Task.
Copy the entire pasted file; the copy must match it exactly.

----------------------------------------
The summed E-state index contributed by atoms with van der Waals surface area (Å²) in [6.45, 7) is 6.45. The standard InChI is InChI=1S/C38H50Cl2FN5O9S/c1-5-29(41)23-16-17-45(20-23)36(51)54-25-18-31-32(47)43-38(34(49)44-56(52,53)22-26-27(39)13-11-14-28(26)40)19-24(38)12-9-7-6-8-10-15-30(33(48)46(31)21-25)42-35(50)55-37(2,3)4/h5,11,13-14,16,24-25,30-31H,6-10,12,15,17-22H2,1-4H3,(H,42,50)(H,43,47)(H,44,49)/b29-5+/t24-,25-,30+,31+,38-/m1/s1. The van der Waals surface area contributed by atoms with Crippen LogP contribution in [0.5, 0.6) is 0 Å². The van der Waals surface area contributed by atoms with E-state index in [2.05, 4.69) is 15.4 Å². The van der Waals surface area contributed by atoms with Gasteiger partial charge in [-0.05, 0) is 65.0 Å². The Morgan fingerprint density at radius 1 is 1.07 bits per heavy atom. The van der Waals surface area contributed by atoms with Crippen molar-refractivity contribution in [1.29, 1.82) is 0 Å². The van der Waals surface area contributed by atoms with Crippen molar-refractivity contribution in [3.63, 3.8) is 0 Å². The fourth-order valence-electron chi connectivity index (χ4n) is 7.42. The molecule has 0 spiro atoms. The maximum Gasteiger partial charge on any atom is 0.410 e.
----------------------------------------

The summed E-state index contributed by atoms with van der Waals surface area (Å²) in [6.45, 7) is 6.45. The standard InChI is InChI=1S/C38H50Cl2FN5O9S/c1-5-29(41)23-16-17-45(20-23)36(51)54-25-18-31-32(47)43-38(34(49)44-56(52,53)22-26-27(39)13-11-14-28(26)40)19-24(38)12-9-7-6-8-10-15-30(33(48)46(31)21-25)42-35(50)55-37(2,3)4/h5,11,13-14,16,24-25,30-31H,6-10,12,15,17-22H2,1-4H3,(H,42,50)(H,43,47)(H,44,49)/b29-5+/t24-,25-,30+,31+,38-/m1/s1. The van der Waals surface area contributed by atoms with Crippen LogP contribution in [0.5, 0.6) is 0 Å². The van der Waals surface area contributed by atoms with E-state index in [2.05, 4.69) is 15.4 Å². The van der Waals surface area contributed by atoms with Gasteiger partial charge in [-0.05, 0) is 65.0 Å². The Morgan fingerprint density at radius 1 is 1.07 bits per heavy atom. The van der Waals surface area contributed by atoms with Crippen molar-refractivity contribution in [1.29, 1.82) is 0 Å². The van der Waals surface area contributed by atoms with Crippen molar-refractivity contribution in [3.63, 3.8) is 0 Å². The fourth-order valence-electron chi connectivity index (χ4n) is 7.42. The molecule has 0 spiro atoms. The maximum Gasteiger partial charge on any atom is 0.410 e.